when trees write если деревья пишут,
it’s to the white flowers то белым цветам,
that walked the garden что ходили по саду.
when birds do если птицы,
it’s of what can’t be sung о том, чего спеть нельзя.
lumps do not speak, комья не говорят,
in flowerpots по цветочным горшкам
they have buried silence. зарыли молчание.
—Anna Glazova —Анна Глазова
In continuation of an already rich Amherst poetic tradition, Catherine Ciepiela ’83, professor of Russian literature and poetic translation, has put together a bilingual anthology of contemporary Russian poetry. The book, Relocations: Three Contemporary Russian Women Poets (Zephyr Press, 2013), draws from a community of poets and translators that Ciepiela herself has helped to develop. It has already garnered academic acclaim, serving as the subject of a day-long Boston University “Russian Voices” symposium in November.
Professor of Russian Catherine Ciepiela ’83
“The fall of the Soviet Union released creative energies that have shaped a new Russian poetry,” Ciepiela writes in the book’s introduction. “[The featured poets] belong to the generation that has led this epochal transformation. Born in the 1970s, they are old enough to have visceral memories of Soviet life but young enough to move adeptly with the new influences, new media and new choices introduced in the post-Soviet era. Their generation is the last one raised on Russian modernism, which these poets are renovating from within.” The classical eras of modern Russian literature centered on cultural icons like Alexander Pushkin and Anna Akhmatova. Postmodernism continues modernism’s focus on everyday life, culture and politics, while abandoning much of modernism’s mysticism and deification of the individual poet.
The anthology features works from Maria Stepanova, founder and editor of Openspace.ru (now Colta.ru), Russia’s equivalent of The Huffington Post; Polina Barskova, current Hampshire College associate professor of Russian literature and famously prolific young author; and Anna Glazova, a scholar of modern German literature who has published Russian translations of major German-language authors, including Paul Celan and Unica Zürn. Stepanova and Glazova are recipients of the prestigious Andrei Bely Prize, Russia’s oldest independent literary award, which famously consists of exactly one apple, one ruble and one bottle of vodka—a prize that is both representative of the austerity of the Russian literary tradition and completely nondependent on corporate sponsorship. Speaking on Relocations’ unusual focus on only three authors, a rarity amongst anthologies, Ciepiela says, “They are representative of the current scene … where women are more influential than ever.”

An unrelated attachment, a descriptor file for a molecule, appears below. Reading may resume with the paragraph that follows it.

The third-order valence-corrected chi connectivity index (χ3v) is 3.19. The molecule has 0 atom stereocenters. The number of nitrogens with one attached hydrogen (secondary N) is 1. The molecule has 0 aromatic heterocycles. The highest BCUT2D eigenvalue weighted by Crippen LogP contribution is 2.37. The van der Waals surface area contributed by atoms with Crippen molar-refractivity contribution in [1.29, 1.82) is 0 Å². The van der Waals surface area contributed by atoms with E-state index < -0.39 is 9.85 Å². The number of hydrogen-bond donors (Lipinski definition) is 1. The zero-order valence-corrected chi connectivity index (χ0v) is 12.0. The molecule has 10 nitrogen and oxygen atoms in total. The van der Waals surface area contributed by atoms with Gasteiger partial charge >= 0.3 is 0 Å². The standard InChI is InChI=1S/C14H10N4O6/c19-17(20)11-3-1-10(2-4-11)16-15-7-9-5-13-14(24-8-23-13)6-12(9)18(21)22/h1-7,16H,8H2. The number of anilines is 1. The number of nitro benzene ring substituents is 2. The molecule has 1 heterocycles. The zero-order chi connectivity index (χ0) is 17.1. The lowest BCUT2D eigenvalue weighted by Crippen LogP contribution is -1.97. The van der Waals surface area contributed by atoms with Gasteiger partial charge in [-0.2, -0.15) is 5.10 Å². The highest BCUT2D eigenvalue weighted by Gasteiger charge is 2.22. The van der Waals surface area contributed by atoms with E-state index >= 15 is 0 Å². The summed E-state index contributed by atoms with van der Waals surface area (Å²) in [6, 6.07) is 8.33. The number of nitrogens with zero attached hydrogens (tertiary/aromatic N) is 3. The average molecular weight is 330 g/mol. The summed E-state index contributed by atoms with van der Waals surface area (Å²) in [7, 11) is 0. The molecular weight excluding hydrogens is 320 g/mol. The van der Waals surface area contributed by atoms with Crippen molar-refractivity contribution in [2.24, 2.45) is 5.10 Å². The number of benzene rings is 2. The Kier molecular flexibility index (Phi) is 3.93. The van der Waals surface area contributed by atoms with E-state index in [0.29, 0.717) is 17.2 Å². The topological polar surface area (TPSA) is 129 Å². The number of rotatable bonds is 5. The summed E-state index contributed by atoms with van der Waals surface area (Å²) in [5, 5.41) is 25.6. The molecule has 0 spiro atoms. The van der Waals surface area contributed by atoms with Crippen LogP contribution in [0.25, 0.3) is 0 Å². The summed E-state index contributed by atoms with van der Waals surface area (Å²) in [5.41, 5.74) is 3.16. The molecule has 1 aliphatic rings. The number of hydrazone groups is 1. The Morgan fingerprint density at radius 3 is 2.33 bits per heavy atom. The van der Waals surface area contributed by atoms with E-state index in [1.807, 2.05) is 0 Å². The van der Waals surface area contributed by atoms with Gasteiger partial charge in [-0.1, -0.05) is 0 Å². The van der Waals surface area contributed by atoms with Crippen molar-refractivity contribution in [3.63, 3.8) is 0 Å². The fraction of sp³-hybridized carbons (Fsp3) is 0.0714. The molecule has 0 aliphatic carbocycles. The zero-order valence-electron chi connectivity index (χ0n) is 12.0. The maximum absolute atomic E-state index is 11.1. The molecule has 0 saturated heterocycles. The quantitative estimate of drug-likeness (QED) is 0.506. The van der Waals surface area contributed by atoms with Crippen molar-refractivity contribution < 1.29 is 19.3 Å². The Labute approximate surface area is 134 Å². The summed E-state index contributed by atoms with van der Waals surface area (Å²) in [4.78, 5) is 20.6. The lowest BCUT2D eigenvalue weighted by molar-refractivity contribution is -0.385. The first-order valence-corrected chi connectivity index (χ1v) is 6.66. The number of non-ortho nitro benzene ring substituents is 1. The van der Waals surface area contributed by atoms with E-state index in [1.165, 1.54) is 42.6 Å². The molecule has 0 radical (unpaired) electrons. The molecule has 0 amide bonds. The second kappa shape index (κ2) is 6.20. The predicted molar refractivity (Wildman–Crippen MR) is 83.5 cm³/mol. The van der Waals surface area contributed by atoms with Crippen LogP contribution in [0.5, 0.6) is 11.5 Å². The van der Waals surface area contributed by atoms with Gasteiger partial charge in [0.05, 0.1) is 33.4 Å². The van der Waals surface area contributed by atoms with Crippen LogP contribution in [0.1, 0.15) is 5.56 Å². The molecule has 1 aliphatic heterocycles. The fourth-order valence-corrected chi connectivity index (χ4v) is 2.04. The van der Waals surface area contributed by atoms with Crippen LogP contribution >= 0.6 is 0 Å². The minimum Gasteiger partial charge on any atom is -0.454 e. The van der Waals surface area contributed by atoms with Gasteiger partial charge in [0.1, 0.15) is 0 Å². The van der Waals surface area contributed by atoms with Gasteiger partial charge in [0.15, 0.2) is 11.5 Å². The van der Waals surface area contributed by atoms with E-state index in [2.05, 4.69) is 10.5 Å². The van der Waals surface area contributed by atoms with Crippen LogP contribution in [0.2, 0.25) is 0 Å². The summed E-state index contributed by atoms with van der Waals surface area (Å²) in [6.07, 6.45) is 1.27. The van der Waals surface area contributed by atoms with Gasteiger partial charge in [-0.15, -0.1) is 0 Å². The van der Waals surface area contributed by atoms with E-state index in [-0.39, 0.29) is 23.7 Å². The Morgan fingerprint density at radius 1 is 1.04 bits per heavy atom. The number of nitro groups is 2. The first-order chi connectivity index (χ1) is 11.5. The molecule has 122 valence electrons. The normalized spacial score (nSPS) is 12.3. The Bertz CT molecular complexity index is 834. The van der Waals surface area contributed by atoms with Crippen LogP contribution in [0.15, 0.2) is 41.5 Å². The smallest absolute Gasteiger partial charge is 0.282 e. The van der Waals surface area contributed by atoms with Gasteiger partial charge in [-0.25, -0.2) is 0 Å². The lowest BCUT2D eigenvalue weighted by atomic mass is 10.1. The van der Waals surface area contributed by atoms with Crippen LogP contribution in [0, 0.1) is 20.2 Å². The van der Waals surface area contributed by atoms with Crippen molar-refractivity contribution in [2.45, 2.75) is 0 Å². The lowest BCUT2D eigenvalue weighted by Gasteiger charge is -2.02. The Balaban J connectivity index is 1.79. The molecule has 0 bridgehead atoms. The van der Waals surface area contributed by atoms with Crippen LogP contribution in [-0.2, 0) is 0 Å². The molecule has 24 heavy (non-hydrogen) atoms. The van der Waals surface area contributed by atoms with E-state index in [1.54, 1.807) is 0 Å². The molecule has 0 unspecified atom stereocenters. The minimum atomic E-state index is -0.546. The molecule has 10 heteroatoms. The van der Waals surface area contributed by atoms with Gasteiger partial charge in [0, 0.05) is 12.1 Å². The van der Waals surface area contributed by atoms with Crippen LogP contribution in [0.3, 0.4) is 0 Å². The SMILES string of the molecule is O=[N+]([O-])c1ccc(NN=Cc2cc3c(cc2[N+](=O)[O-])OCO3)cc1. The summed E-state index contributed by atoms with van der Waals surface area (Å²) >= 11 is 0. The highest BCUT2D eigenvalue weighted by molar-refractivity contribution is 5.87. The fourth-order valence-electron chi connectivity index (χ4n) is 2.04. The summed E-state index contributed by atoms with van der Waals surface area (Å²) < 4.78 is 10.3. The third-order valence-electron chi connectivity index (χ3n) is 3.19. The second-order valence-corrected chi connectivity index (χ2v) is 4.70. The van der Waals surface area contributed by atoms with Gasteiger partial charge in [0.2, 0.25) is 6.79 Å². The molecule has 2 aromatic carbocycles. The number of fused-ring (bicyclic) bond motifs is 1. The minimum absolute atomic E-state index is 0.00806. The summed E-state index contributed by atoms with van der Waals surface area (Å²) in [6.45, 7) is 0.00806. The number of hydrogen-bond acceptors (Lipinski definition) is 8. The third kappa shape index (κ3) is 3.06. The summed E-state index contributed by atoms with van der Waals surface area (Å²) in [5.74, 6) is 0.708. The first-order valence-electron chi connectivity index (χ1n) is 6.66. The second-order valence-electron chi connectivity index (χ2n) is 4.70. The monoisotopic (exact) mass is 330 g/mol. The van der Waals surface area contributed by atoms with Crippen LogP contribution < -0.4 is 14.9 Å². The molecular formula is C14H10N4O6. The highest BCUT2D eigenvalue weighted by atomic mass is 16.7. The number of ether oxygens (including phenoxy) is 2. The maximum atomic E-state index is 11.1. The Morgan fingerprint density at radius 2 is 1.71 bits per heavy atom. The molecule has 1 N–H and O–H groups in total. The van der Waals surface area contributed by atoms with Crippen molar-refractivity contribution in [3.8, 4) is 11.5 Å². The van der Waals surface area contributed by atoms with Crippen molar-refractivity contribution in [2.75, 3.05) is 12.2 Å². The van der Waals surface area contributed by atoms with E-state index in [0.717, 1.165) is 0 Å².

The symposium, which took place on Nov. 20, was hosted by Boston University’s Center for the Study of Europe as part of its “European Voices” series—a sequence of conversations where “artists and writers, activists and intellectuals [explore] questions at the intersection of politics and culture.” All three poets, alongside Ciepiela and Sibelan Forrester—two of the translators —headed readings and conversations about the poetry and its commentary on contemporary culture and politics. The discussions featured enough content to merit their own separate project: a recording and transcription that will be shared online with Russian audiences. “The poets thought that [they had just shared] a very special moment,” Ciepiela said.
Ciepiela earned her B.A. in interdisciplinary studies from Amherst College in 1983 and has been a member of the Russian department faculty since 1989. She has published and co-edited several critically recognized works and anthologies of poetry and has received fellowships from Yale, the National Endowment for the Humanities and the Mellon Foundation. She is also a co-leader of the Working Group on Contemporary Russian Poetry, a project launched with a Faculty Research Award Program grant that she won in 2000.
An active member of the Russian poetic community, Ciepiela continues to host many top-name Russian poets at Amherst whenever they come to tour the United States, a tradition started by Stephanie Sandler, a Russian literary scholar who taught Ciepiela when she was at Amherst. “It’s a little remarkable, actually,” says Ciepiela: “All of these big poets—they tell one another to be sure to stop at this little college on their way to Harvard.”
Inside the Amherst Center for Russian Culture
Stanley Rabinowitz, Amherst’s Henry Steele Commager Professor and Professor of Russian, finds the poets’ attraction to Amherst—and to the Amherst Center for Russian Culture, where their readings are held—to be of no surprise at all. “For the poetry readings, you couldn’t find a better place than the Russian Center,” he says “I think they love it because it is a memorable time for them to stand in that room surrounded by beautiful objects in an area as beautiful and historic as Amherst. For many of them, it’s the high point of their trips.”
The historical importance of the Amherst area is strongly connected to its hosting of Joseph Brodsky, former United States poet laureate and winner of the 1987 Nobel Prize in Literature, who worked as a Mount Holyoke and Five College professor of literature from the 1970s until his death in 1996. Commenting on the anthology’s recurring theme of immigration, Ciepiela wrote that Barksova currently “teaches as Hampshire College, on the very same Route 116 in Western Massachusetts where Joseph Brodsky lived when he taught at nearby Mount Holyoke College. You might say she traced his path from the Petersburg scene she depicts in [her poem] ‘1998’ to life in America as an émigré poet.”
In the Spring 2014 semester, Ciepiela and Barskova will co-teach a course at Amherst titled “Modern Russian Poetry in Translation: Text, Image, Sound.”